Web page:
Public health draws on a science base that is multi-disciplinary. This allows us to gather knowledge from a broad range of disciplines including medicine, epidemiology, sociology, psychology, criminology, education, and economics. Coupled with a cross-sector approach, public health is poised to tackle violence prevention that strives to provide the maximum benefit for the largest number of people. Experiencing any forms of injury or violence can directly impact the mental health and well-being of the individual experiencing them as well as individuals witnessing them and even whole communities. 

The 2021 Youth Risk Behavior Survey found that more than 17% of Arizona youth were bullied on school property. Almost 20% of youth reported being electronically bullied. Significant long-term implications for victims of bullying include mental trauma and suicidal ideation, as well as decreased school performance. Those who bully can also experience negative health outcomes that may last into adulthood, such as early sexual activity, substance abuse, and domestic violence. While certain groups of children may be at higher risk of being bullied, the impact is the same no matter whose child is the victim. Evidence-based programs may be used by schools, families, or communities to help alleviate or eliminate the prevalence and effect bullying has on children and their environments.

We know how critical it is to incorporate mental health approaches into bullying prevention efforts. Showing the positive effects of being kind and accepting of others is just one aspect of ADHS’ approach to bullying prevention. The Must Stop Bullying website offers resources to help parents, youth, and schools intervene in bullying situations. 

Among adults, data from the CDC’s National Intimate Partner and Sexual Violence Survey indicate that about 41% of women and 26% of men nationwide experience sexual violence, physical violence, and/or stalking by an intimate partner during their lifetime.  ADHS addresses sexual and domestic violence with support from the federal Family Violence Prevention and Services Act (FVPSA), Violence Against Women Act (VAWA), and the Preventive Health and Health Services Block Grant. FVPSA-funded programs across the state provide critical, culturally-responsive services to victims of domestic violence and their families. Our partners include statewide community based organizations, domestic violence shelters, community health centers, universities, local county health departments, Arizona Department of Economic Security, Arizona Coalition to End Sexual and Domestic Violence, statewide tribal domestic violence coalitions, and other partners statewide.  In addition, ADHS’ Sexual Violence Prevention and Education Program (SVPEP) funds local community based partners, two of the state’s universities, and a local county health department to implement prevention efforts that decrease sexual violence in communities most at risk (e.g. youth 13-17 years old, students attending college, racial/ethnic populations).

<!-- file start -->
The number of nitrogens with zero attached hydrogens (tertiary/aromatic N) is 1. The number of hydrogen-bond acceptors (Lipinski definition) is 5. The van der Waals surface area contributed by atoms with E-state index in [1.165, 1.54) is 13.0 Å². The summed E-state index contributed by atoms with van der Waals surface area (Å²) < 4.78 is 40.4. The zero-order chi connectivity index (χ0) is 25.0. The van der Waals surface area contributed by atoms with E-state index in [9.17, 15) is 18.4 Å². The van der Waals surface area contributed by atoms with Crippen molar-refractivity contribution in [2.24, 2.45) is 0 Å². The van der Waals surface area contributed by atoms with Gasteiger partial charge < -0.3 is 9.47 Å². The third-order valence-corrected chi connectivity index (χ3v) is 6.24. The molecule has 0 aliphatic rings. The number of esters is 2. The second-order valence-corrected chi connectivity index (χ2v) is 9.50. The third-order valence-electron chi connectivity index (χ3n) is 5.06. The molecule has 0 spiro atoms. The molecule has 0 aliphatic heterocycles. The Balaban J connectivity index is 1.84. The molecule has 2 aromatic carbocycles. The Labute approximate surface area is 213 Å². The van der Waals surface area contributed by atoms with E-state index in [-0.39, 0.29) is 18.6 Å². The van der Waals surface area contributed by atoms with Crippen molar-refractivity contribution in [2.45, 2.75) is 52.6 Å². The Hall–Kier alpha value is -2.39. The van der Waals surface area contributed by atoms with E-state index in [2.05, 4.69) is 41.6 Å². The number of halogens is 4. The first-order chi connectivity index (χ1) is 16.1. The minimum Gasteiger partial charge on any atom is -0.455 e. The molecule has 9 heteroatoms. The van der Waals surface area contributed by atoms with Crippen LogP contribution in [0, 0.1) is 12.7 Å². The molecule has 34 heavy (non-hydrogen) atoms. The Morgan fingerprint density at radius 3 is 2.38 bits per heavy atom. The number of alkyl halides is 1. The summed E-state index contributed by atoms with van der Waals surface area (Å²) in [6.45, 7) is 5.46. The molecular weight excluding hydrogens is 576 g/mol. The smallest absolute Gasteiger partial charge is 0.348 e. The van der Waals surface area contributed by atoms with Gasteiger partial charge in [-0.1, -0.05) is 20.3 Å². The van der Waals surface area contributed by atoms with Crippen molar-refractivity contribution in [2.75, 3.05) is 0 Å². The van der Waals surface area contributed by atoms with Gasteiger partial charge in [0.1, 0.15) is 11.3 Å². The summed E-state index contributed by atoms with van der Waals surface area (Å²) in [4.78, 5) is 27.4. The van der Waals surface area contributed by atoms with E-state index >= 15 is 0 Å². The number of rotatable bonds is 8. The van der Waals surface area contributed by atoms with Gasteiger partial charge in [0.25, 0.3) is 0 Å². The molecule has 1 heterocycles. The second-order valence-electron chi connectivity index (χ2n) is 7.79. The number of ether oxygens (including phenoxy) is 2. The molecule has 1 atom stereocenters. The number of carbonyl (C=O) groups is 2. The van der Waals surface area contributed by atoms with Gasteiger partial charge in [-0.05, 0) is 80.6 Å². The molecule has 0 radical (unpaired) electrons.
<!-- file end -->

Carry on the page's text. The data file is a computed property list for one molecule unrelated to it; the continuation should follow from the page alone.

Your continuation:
Using public health-based interventions can make a difference in the reduction of violence. ADHS programs continue to seek out opportunities that improve the health and safety of all individuals. For example, home visiting programs incorporate domestic violence screening and home visitation models have been shown to reduce the risk of child maltreatment. In addition, the annual Arizona Child Fatality Review Report includes recommendations to prevent deaths due to abuse and neglect, firearms, and suicide. Addressing underlying risk factors decreases likelihood that an individual will become a victim or a perpetrator of violence.

Resources are available to support a variety of situations. The 988 Suicide & Crisis Lifeline offers 24/7 call, text, and chat access to trained crisis counselors who can help people experiencing suicidal, substance-related, and/or mental health crises, or any other emotional distress. 988 Counselors in Arizona are trained to assist with a variety of issues including violent or abusive situations, grief and loss, or finding a safe place. They can also answer questions about how to support a loved one. Resources are available from a variety of partners and agencies to support anyone who feels unsafe at home or has experienced sexual violence. 

While they may seem unrelated to each other, all these forms of violence are related through shared risk and protective factors, meaning they often share the same contributing factors and root causes. But there’s an upside, too: increasing one positive factor, such as strong interpersonal, school, or community connections protects against experiences of violence. To read more on this topic, visit the CDC’s Connecting the Dots site.

Addressing violence as a public health issue can seem like a daunting task, but it’s important to remember that violence IS preventable. The public health approaches we apply to chronic disease and other negative health outcomes can also be applied to violence.